Mark R. Cheathem is an associate professor of history at Cumberland University. His books include Andrew Jackson and the Rise of the Democrats (due out in March 2015) and Andrew Jackson, Southerner, which won the 2013 Tennessee History Book Award. He is currently completing a new book entitled The Log Cabin and Hard Cider Campaign of 1840: Politics as Entertainment in Antebellum America.

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Martha S. Jones

Martha S. Jones

Martha S. Jones is Presidential Bicentennial Professor at the University of Michigan where she teaches history, African American studies, and law, and directs the Michigan Law Program in Race, Law & History. She is the author of Birthright Citizens: A History of Race and Rights in Antebellum America, forthcoming in 2017 from Cambridge University Press.

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Mary Sarah Bilder

Mary Sarah Bilder

Mary Sarah Bilder teaches law and American legal history at Boston College Law School, where she is Professor and the Michael and Helen Lee Distinguished Scholar. Her most recent book is a biography of Madison's Notes, Madison's Hand: Revising the Constitutional Convention (Harvard University Press 2015). She still thinks of herself as someone from Wisconsin.

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Matthew Hulbert

Matthew C. Hulbert

Matthew C. Hulbert is a cultural and military historian of nineteenth-century America. He is the co-editor of The Civil War Guerrilla: Unfolding the Black Flag in History, Memory, and Myth (Kentucky, 2015) and the author of The Ghosts of Guerrilla Memory: How Civil War Bushwhackers became Gunslingers in the American West (University of Georgia Press, 2016).

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Melanie Gustafson

Melanie Gustafson

Melanie Gustafson teaches at the University of Vermont and has written about the woman suffrage movement and women in partisan politics.

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Micah Schneider

Micah Schneider

Micah Schneider is a historian masquerading as a math instructor. He completed his Master's degree in History at the University of Massachusetts Amherst, where he studied Early American History and Public History. He still lives and works in western Massachusetts.

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Michael & Whitney Landis

Michael & Whitney Landis

Michael Landis is an Assistant Professor of History at Tarleton State University and is the author of Northern Men with Southern Loyalties: The Democratic Party and the Sectional Crisis (Cornell, 2014). Whitney Landis is a commissioning editor at The History Press and has an MA in history from The George Washington University. They live with their two dogs in Granbury, Texas. They watch lots of movies.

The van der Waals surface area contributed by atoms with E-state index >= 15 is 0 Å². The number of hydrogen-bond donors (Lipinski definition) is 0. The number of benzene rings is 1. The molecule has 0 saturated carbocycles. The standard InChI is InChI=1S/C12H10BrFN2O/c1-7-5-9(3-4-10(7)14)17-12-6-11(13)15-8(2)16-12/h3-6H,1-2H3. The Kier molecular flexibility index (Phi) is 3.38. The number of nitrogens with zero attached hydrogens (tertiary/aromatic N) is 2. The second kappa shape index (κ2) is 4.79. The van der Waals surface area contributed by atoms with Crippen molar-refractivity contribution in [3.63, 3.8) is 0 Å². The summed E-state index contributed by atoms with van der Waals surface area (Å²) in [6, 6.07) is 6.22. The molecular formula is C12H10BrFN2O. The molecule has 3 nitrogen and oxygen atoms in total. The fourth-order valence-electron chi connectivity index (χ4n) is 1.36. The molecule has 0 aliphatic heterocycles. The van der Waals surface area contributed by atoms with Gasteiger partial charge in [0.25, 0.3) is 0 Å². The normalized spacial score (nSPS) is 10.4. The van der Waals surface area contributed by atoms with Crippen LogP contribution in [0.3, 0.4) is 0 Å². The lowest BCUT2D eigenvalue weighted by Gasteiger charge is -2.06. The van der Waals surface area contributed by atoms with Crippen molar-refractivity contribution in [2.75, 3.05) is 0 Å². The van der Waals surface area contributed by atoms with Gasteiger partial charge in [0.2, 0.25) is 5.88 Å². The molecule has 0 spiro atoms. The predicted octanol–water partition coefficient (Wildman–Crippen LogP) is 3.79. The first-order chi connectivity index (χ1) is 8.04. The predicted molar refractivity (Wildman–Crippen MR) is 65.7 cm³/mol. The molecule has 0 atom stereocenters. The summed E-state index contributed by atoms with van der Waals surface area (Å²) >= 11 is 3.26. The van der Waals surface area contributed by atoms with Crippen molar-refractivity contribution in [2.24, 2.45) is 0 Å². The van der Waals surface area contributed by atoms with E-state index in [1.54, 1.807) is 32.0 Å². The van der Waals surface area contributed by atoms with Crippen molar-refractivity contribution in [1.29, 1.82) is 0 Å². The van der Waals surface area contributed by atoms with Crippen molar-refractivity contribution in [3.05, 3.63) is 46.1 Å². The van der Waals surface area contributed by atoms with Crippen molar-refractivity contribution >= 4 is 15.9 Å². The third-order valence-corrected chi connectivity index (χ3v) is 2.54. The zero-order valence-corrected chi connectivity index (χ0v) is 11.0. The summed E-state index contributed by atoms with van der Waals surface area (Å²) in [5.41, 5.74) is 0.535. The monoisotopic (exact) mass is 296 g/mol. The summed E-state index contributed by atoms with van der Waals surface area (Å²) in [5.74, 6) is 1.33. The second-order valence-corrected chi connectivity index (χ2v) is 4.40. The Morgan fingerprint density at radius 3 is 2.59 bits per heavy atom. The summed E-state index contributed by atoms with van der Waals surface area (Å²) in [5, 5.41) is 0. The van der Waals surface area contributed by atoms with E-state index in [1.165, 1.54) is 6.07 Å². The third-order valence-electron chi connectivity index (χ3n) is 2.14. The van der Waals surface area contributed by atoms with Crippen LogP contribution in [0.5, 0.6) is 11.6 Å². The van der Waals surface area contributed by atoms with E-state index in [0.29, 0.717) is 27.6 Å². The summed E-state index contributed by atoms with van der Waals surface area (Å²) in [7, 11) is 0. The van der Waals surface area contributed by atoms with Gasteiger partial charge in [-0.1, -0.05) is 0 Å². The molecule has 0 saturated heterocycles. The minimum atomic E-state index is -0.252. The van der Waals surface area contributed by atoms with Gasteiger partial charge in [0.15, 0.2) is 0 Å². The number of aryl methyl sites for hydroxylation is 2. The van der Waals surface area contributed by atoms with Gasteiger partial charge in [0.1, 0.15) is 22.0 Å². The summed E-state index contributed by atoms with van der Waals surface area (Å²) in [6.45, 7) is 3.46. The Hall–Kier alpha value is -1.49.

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Michael Green

Michael Green

Michael Green is an associate professor of history at UNLV. In 2015, the University of Nevada Press will publish his Nevada: A History of the Silver State. He also is the author of Lincoln and the Election of 1860 (Southern Illinois University Press) and other works on the nineteenth century and the American West.

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Michael Keenan Gutierrez

Michael Keenan Gutierrez

Michael Keenan Gutierrez is the author of The Trench Angel (October 2015) and earned degrees from UCLA, the University of Massachusetts, and the University of New Hampshire. He teaches writing at the University of North Carolina.

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Michael Landis

Michael Landis

Michael Todd Landis is an Assistant Professor of History at Tarleton State University. He is the author of Northern Men with Southern Loyalties: The Democratic Party and the Sectional Crisis (Cornell, 2014).

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Michael McLean

Michael McLean

Michael McLean is a Ph.D. student at Boston College. He grapples with the violence in American history through the lens of Native American and enslaved communities. In his free time, he studies the Lakota language and leads outdoor backpacking and rock climbing trips.

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Michael Weaver

Michael Weaver

Michael Weaver is the author of Guard Wars: The 28th Infantry Division in World War II (Indiana Univ. Press, 2010). He is an associate professor of history at the Air Force's Air Command and Staff College where he specializes in World War II, the Vietnam War, and Cold War history. Mike is a 2002 alumnus of Temple University.